In an Orton-Gillingham lesson, students are required to do a lot of multisensory activities. This includes tracing while saying the sounds of the letters on different surfaces. Sound tracing is used to practice and reinforce sounds and spelling patterns for sounds. It can also be used for sight words too. On today’s post I am going to share with you a few tracing and tactile tools, that are inexpensive and easy to make and take to your Orton-Gillingham lesson.  

Plastic Canvas for the Orton-Gillingham Lesson

You can purchase a plastic canvas sheet in the needle/yarn section in craft stores like Michaels. They are around $0.69 and they last forever! I make 4 squares out of one sheet. 

Place a blank index card on top of the plastic canvas. I use the really thin index cards, the inexpensive kind you can get at the dollar store.  You can also just cut up sheets of paper. The student will then print the letter(s) you are working on (for example ur) on the blank index card with a crayon while saying the sound of the letter(s) aloud. The plastic canvas provides a fun bumpy surface that creates a lasting impression for the student.

You can then have the student trace the letters they wrote on the index card in crayon with their finger. It will be bumpy! If you are a traveling Orton-Gillingham tutor, with a big heavy bag to lug around, then this is by far the easiest option for you. That one piece of canvas will last you for years and is light and easy.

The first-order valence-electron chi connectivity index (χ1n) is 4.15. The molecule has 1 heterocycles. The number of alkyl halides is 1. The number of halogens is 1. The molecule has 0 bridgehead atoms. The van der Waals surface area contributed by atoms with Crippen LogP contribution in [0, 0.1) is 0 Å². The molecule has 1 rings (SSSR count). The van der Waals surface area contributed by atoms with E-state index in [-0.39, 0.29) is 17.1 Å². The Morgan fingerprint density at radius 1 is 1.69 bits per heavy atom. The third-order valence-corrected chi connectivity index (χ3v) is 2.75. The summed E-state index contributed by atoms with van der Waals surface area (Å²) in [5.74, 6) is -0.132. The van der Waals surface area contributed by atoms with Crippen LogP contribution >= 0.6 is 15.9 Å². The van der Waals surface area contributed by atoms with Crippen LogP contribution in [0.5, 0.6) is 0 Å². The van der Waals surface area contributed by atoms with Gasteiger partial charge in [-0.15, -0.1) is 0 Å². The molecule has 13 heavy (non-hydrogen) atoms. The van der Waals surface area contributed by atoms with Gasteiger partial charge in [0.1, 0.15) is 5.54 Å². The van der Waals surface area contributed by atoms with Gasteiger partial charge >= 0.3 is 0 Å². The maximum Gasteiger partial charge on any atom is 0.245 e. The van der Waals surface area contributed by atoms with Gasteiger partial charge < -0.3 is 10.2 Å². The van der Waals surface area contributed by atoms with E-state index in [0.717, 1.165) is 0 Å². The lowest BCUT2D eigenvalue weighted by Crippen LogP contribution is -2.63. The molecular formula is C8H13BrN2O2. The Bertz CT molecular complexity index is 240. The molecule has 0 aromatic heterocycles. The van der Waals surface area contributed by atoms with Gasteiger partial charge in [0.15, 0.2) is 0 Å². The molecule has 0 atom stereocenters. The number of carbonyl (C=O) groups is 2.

Sandpaper/Glitter Paper 

You can find sandpaper at stores like Home Depot. You can also use glitter paper. They have so many fun colors and textured paper at craft stores like Michaels. You can have your student trace each letter with their fingers while saying the sound of the letter or letters out loud.  


Sand/Salt Tray for the Orton-Gillingham Lesson

Add some fine sand or salt into a pencil box. I like to have my students use the pads of their index and middle fingers to write the letters in the sand. Some kids might resist touching the texture of the sand or salt. If this is the case, you can use a paintbrush or a Q-tip to trace the letters in the sand. The pencil box keeps the sand or salt neat and tidy, and will also work well for traveling Orton-Gillingham tutors.

I made a tutorial on YouTube on how to make your own DIY Sand Tray for the Orton-Gillingham Lesson. If you want to see this video, click on this link:

>>>DIY Sand Tray for the Orton-Gillingham Lesson<<<

Edible Letters 

You probably want to save this one for the very end of the lesson, or use it as a Fun Friday treat. Write the letter(s) on a whiteboard. The bigger you make the letter the more fun it is for the student! Using candy like M&M’s, Raisons, Skittles, Chocolate Chips, have the student place the food around the letter while they are saying the letter name and sound. Ooh yummy, and I guarantee you that your student won’t forget that letter sound!

Thank you so much for reading my post today!

While you are here, you might enjoy checking out The PRIDE Reading Program.  

The PRIDE Reading Program is an Orton-Gillingham curriculum that can be used by teachers, tutors and parents. All of the Orton-Gillingham lessons are scripted out for you, and everything you need is included. It is super easy to use, heavily scripted out, affordable and requires no outside training. Let me know what you think.

Karina Richland, M.A., is the author of the PRIDE Reading Program, a multisensory Orton-Gillingham reading, writing and comprehension curriculum that is available worldwide for parents, tutors, teachers and homeschoolers of struggling readers. Karina has an extensive background in working with students of all ages and various learning modalities. She has spent many years researching learning differences and differentiated teaching practices. You can reach her by email at or visit the website at

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